In the radiant glow of the African savannah, where majestic wildlife roam, a complex and deeply entrenched concern permeates – trophy hunting. Often, when one examines hunting within the African context, an imagery of severed animal heads and their lifeless bodies come to mind. However, to understand the full scope and dynamics of hunting in Africa, it is essential to see it not as a mere economic activity but as an intricate weave of historical, cultural, and socio-economic dimensions. Herein, I delve into the topic of trophy hunting within the broader context of the African wildlife economy, social inclusion, and the diverse viewpoints of the African people.


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South Africa’s wildlife ranches can offer solutions to Africa’s growing conservation challenges



Designated protected areas for wildlife – such as national parks – are the world’s principal conservation strategy. But this model to conserve wildlife in Africa is increasingly coming under pressure. Changing climates, volatile economies and political systems, conflicting sentiments around wildlife management practices (like trophy hunting) and unpredictable events, such as pandemics, are just some of the threats that undermine conservation efforts.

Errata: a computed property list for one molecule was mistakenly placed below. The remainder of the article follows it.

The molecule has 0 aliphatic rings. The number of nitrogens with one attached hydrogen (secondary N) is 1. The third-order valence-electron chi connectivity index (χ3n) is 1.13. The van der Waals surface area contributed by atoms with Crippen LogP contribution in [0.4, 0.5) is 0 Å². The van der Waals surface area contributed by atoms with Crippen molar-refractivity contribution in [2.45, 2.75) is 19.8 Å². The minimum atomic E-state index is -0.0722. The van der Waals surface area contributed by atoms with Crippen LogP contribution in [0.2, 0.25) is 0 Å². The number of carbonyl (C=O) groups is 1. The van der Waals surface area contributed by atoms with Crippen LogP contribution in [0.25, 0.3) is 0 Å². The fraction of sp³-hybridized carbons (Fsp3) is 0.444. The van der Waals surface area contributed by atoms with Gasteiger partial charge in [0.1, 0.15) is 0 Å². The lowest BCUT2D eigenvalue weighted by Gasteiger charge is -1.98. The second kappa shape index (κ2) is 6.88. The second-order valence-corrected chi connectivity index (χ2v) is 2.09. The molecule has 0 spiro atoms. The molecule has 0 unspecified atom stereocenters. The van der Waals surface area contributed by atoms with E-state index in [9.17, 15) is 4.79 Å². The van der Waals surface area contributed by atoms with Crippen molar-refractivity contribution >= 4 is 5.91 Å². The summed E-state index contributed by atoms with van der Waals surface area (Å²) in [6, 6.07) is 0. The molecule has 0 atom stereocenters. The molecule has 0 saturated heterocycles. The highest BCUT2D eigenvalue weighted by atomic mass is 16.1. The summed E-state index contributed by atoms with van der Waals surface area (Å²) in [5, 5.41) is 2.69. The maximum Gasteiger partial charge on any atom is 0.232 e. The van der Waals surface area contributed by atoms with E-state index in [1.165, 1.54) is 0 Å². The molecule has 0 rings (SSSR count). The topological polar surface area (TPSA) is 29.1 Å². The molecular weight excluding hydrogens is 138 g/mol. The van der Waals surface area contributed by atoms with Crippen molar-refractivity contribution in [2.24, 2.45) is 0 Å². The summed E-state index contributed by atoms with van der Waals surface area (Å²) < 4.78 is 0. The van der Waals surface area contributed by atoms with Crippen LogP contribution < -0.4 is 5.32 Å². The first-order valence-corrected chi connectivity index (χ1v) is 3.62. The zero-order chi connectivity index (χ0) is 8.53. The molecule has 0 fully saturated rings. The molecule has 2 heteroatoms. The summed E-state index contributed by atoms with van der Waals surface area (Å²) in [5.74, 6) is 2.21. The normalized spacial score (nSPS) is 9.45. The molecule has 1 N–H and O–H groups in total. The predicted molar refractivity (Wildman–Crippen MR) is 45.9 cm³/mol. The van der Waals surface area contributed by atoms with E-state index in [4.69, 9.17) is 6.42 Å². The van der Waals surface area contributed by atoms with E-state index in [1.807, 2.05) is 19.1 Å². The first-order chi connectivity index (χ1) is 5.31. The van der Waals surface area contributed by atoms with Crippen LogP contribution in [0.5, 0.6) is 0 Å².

(Lees hier verder)


 COVID-19, Africa’s conservation and trophy hunting dilemma


Wildlife conservation hasn’t escaped the impact of the COVID-19 pandemic. This is largely due to the fact that tourism funding, which supports the conservation of wide swaths of Africa and some 23 million livelihoods, has all but dried up. Wildlife-based tourism in Africa is worth approximately US$71 billion annually. Much of this funds the management of protected areas. For example, the protection of just one white rhinoceros at Kenya’s Ol Pejeta Conservancy costs about US$10,000 each year. 

Since the start of the pandemic there’s been a cut to funds for anti-poaching, surveillance and fence line management in most African reserves. Trophy hunting is a key source of this funding. It contributes an estimated $200 million to economies across the continent annually. Trophy hunting takes place across much of sub-Saharan Africa with South Africa, Namibia and Tanzania holding the lion’s share of the market. The debate over its utility as a source of conservation revenue takes on a new urgency in the light of COVID-19.